Hong Kong films that have the prison system as their main theme are a rarity in the local cinema, particularly if we exclude the CAT III ones. “With Prisoners”, which is loosely based on a true story (Mak Yee Ma’s incarceration, who actually plays in the movie), is one of those rarities.
Fan, a young man and an aspiring thug who works as a bouncer in a bar, ends up in juvenile prison (for men aged 14-25), after a brawl with an off-duty cop who was mishandling his girlfriend. In there, he finds out that the military discipline is extended to all aspects of everyday life, including the hours in the courtyard and the meals, while the hazing is utterly brutal. The prisoners are frequently cursed and beaten by the guards, for the smallest of reasons, and they even have to scrub toilets with their bare hands. amonmg a number of other tortures. While most of the guards, headed by veteran Gwai, have adopted these tactics, Ho, one of the newest members, is actually there to help prisoners rehabilitate, in a practice that has him at odds with most of his fellow officers. Ho’s story is actually a second axis for the film, as his personal life, and particularly his troubles with his girlfriend, due to his work, are also explored. Lastly, Sharpie, an inmate who shares Fan’s cell, is actually in prison to exact revenge.
Andrew Wong Kwok-huen in his debut directs a film that functions as a very harsh critique of the correctional facilities in the country, particularly the ones for juvenile offenders, which are considered (as stated in the movie) much worse than those for the adults are. In that fashion, the circumstances are truly hellish, which leads many of the convicts to despair and even suicide, despite the relatively small time of incarceration (a few months). The correctional officers are portrayed as true villains, who repeatedly state that they consider the inmates scum with no chance of rehabilitation, thus justifying their despicable behaviour, at least to themselves.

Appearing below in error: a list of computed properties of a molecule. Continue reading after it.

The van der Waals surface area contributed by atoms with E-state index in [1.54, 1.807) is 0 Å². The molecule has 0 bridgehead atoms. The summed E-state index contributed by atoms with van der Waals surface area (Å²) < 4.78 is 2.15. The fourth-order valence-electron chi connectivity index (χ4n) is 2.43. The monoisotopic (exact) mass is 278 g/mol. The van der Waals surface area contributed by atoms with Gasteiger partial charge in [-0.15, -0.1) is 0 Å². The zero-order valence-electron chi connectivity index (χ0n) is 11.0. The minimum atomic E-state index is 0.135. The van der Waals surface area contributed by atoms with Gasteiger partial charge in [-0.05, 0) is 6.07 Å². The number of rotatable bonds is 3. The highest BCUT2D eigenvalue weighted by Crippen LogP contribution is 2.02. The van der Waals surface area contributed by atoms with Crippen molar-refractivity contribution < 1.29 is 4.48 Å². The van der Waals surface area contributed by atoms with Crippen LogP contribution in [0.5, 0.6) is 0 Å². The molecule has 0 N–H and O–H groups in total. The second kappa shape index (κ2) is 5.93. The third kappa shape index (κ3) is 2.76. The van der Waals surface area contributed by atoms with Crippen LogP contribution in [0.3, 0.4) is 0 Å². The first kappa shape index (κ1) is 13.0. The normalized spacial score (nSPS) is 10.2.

Lee Kwok-lun plays the role of Gwai, the worst of them, to perfection, highlighting his character’s sadistic nature in the most elaborate way. Kelvin Kwan is also quite persuasive as the good cop Ho, while Neo Yau is impressive as Fan, with his breaking and subsequent transformation being the highlight of his performance and of the film.
Wong makes a point of showing the impact this kind of rehabilitation has on the inmates, but due to the ending of the film, his opinion is somewhat lost. He could mean that the harshest punishment is the only way to change one completely or he could also mean that if one sets his mind on changing himself, he can accomplish it, with some help from the people who love him.
The scenes in the prison are particularly strong and meaningful, with Lau Tsz-kin’s cinematography building a claustrophobic environment, in perfect harmony with the film’s aesthetics. On the other hand, the part about Ho and his personal life is not well examined or presented, and actually seems a bit out of context, while I also felt that Wong rushed in the introduction of the story, until Fan is imprisoned. Lastly, some sequences that border on sentimentalism, particularly through the use of melancholic ballads and music video aesthetics, also detract from the general feeling of the movie. Tony Chan and Alan ho try their best to retain a balance with their editing of the different sequences, and succeed for the most part, despite the aforementioned issues. However, since the majority of the movie focuses in the harsh circumstances in the prison, the above faults are minor, and the central point of the story is quite well communicated, with the interviews in the ending of the movie definitely helping in that aspect.
“With Prisoners” has its faults, but is a more than promising debut by a director who seems to be a part of a wave of change that recently has started in Hong Kong cinema.